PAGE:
My wife and I have been watching Breaking Bad (for the first time) and we just viewed the episode where one of the drug dealers working for the main characters was held up by some junkies and robbed of an ounce of meth. The main character, Walt, is super pissed that this happened while his partner Jesse claimed that it was no big deal — all businesses have “breakage” and lose some inventory.
Jesse is correct, missing inventory is a huge problem for retail businesses. The actual term for missing inventory is “shrinkage” and refers to the situation where actual inventory levels are less than than what is on the books. The main cause of shrinkage is theft.
Each year the National Retail Federation conducts a survey to determine inventory shrinkage and causes. In its 2020 survey (covering 2019), it found inventory shrinkage at an all-time high: it accounts for 1.62% of US retailers’ profits and totals about $62 billion annually.
Who Is Committing Theft?
While shoddy accounting and vendor fraud contribute to shrinkage, missing inventory is mostly attributable to theft which falls into two main categories: dishonest employees and shoplifting. Here’s the reported causes for shrinkage according to the National Retail Federation’s 2018 report:
Consumer theft isn’t confined to walking out of the store with concealed merchandise. It also occurs by consumers altering or swapping price tags, transferring goods from one container to another, and returning stolen goods or imitation designer products to receive cash. Robberies are less common, but are a source of theft. Online theft is a growing problem as well.
Employee theft is a shockingly huge problem: a study by a loss prevention consultant found that “one out of every 50 employees was apprehended for theft from their employer in 2019.” Plus, dishonest employees tend to steal more as the average dollar loss per employee theft runs about $1,100 vs. a $270 – $800 loss per shoplifter.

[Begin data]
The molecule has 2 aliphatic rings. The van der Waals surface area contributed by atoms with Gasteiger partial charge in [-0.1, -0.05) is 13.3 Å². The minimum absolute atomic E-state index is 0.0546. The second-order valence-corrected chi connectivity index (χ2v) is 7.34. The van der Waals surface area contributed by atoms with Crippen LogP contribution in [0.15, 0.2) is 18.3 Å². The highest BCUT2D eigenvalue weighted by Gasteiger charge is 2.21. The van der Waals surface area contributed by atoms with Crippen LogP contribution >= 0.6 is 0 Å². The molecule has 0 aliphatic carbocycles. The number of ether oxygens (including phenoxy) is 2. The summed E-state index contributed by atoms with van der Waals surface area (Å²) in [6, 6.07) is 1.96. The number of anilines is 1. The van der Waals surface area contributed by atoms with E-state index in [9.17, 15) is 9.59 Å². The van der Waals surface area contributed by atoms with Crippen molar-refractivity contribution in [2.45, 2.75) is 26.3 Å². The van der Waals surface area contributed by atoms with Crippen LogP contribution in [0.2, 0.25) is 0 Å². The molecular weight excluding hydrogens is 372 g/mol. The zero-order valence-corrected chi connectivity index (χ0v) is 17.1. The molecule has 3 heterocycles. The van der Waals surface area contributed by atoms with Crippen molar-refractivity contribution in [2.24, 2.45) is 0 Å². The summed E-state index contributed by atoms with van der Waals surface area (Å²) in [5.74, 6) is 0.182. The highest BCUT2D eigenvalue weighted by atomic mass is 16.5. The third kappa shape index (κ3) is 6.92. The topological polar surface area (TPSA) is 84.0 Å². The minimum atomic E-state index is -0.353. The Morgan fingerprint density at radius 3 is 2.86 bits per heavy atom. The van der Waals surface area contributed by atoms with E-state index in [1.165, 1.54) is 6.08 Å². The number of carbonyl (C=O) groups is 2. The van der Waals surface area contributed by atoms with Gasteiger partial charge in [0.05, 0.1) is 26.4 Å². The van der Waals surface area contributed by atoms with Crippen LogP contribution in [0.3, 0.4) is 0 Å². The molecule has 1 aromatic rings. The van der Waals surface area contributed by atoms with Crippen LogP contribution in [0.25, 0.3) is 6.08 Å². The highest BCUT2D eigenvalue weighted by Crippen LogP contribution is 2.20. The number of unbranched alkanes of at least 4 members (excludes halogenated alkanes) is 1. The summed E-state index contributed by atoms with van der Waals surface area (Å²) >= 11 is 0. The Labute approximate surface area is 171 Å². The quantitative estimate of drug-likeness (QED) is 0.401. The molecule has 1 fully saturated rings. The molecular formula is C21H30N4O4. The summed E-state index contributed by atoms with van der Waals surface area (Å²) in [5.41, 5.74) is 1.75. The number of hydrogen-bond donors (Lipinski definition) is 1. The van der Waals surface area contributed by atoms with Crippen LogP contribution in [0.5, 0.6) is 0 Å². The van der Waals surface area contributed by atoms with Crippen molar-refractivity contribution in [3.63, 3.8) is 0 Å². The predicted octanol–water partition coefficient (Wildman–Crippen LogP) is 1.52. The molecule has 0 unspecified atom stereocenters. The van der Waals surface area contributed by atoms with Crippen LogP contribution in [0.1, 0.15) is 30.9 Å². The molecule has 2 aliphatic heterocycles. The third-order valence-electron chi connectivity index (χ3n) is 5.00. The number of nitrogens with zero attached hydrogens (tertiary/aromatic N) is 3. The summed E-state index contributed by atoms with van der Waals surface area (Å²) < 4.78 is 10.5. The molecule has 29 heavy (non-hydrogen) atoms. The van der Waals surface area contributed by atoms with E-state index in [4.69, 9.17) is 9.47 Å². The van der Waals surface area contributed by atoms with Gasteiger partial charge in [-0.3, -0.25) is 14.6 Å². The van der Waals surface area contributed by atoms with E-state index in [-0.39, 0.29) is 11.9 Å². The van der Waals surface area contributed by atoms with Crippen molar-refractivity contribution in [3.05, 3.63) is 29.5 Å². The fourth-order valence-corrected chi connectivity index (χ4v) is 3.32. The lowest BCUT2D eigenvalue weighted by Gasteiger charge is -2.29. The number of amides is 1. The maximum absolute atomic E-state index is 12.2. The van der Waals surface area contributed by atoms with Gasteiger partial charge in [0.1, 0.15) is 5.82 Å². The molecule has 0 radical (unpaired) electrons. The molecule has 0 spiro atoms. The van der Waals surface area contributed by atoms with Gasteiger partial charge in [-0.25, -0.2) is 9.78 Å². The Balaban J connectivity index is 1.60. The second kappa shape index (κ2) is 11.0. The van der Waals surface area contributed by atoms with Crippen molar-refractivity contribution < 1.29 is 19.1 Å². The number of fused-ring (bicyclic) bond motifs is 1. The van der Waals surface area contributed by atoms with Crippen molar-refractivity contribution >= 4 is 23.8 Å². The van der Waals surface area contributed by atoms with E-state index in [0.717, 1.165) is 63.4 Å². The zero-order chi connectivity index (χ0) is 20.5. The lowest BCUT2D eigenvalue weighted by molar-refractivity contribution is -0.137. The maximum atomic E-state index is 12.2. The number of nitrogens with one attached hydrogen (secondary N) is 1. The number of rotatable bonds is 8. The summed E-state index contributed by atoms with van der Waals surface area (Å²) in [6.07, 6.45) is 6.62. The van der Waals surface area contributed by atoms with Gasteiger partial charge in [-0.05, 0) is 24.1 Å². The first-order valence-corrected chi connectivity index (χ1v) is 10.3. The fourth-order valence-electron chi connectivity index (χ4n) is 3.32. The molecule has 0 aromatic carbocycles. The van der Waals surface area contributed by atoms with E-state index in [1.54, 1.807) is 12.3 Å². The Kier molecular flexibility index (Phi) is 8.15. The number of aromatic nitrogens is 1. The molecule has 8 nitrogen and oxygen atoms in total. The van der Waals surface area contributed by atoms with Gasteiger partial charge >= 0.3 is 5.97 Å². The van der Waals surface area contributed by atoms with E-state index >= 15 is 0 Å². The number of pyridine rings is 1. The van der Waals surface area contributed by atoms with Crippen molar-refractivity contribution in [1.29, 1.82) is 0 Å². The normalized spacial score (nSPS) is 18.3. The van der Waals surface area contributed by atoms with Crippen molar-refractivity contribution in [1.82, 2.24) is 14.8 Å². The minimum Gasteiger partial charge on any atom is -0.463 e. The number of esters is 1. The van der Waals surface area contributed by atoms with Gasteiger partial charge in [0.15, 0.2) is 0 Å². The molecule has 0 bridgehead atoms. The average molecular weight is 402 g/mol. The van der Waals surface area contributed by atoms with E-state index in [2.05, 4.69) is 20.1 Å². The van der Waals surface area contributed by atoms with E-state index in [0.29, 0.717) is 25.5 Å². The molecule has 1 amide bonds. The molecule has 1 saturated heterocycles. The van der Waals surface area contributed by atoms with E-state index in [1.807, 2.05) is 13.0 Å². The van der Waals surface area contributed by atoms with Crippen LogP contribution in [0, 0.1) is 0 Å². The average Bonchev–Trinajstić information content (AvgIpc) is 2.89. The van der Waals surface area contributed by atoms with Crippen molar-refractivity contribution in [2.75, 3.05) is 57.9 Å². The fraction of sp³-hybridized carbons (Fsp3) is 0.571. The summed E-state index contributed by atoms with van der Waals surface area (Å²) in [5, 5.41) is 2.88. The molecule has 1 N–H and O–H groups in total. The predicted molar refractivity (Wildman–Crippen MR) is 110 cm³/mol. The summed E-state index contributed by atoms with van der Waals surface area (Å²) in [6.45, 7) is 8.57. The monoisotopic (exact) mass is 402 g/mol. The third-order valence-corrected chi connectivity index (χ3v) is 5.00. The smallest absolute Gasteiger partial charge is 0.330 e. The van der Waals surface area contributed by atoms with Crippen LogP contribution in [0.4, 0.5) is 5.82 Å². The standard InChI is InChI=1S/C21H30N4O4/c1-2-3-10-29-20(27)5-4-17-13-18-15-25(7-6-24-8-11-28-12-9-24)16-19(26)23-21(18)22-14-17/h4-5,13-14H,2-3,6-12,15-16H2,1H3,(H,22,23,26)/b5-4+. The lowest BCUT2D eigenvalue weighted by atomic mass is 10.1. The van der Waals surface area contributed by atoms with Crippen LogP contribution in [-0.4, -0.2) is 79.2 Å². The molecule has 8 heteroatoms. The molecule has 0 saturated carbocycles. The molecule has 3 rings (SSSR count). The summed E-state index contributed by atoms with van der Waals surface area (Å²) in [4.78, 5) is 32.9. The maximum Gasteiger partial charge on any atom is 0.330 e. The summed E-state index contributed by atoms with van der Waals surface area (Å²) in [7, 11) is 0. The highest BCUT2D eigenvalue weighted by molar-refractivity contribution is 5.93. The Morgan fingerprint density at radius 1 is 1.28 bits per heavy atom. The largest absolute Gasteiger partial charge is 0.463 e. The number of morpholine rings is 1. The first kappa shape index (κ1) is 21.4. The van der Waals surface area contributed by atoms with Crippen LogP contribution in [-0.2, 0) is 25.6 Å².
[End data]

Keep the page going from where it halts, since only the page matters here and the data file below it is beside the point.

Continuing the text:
According to loss prevention consultant Security Tags, the common ways retail employees steal include:
Under ringing – In this scenario the cashier uses the Point of Sale to ring up an item at less than its listed price, collects the full amount and pockets the difference.
Product theft – This is just the straight theft of a product.
Skimming – An oldie, but still prevalent, skimming involves pocketing a small amount of money from the till in the hope it will go unnoticed or won’t matter when the till is counted at the close of day.
Sweet hearting – Sweet hearting can involve a series of strategies but sees employees fail to ring up or discount items for the benefit of friends.
Gift card theft – Typically difficult to detect, gift card theft involves an employee issuing fake refunds for gift cards that they keep. It also involves handing a customer a blank gift card while they keep the loaded one.
Refunds – In this case the cashier rings up a false refund and keeps the cash.
Why Is Retail Theft Growing?
There are myriad reasons that retail theft is a growing problem. Experts blame:
- Increased Organized Retail Crime (ORC) activity;
- Legislation raising Felony Threshold Levels reduces fear of adverse consequences;
- Less staff on salesfloor creating more opportunities for shoplifters;
- Growing prevalence of gift cards provides scam opportunities
- Increased self-checkout or mobile checkout
- Opioid addiction, mental health challenges and economic conditions
- Employee theft is sometimes attributable to bitterness about their situation or anger toward management, and is often emotionally driven.
Retail theft was on the upswing before COVID-19 and loss prevention experts expect theft to jump even higher due to the economic downturn.
I’ll leave you with the great song “Shoplifters of the World Unite” by the 1980s British superband The Smiths with lead singer Morrissey acting super sexy even though he’s basically asexual:
Speaking of Morrissey and sexuality, he sparked some controversy years ago when he claimed that “If more men were homosexual, there would be no wars because homosexual men would never kill other men — wars and armies and nuclear weapons are essentially heterosexual hobbies.”
My personal favorite Smiths song is “Girlfriend in a Coma”:
Add “Bro Deals” to the list. I was involved with a business that had a bar component and the liquor inventory, ring at the register, and expected profit margins were always off. Traced it to a couple guys who loved hosting their buddies by pouring free drinks…..and their buddies could really put it away. The bartenders didn’t get anything more out of it than being “solid bros.”
When you mentioned a song with this topic I was expecting to see Been Caught Stealing by Janes Addiction. But you can never go wrong with the Smiths.
Great point! I will add that video as well.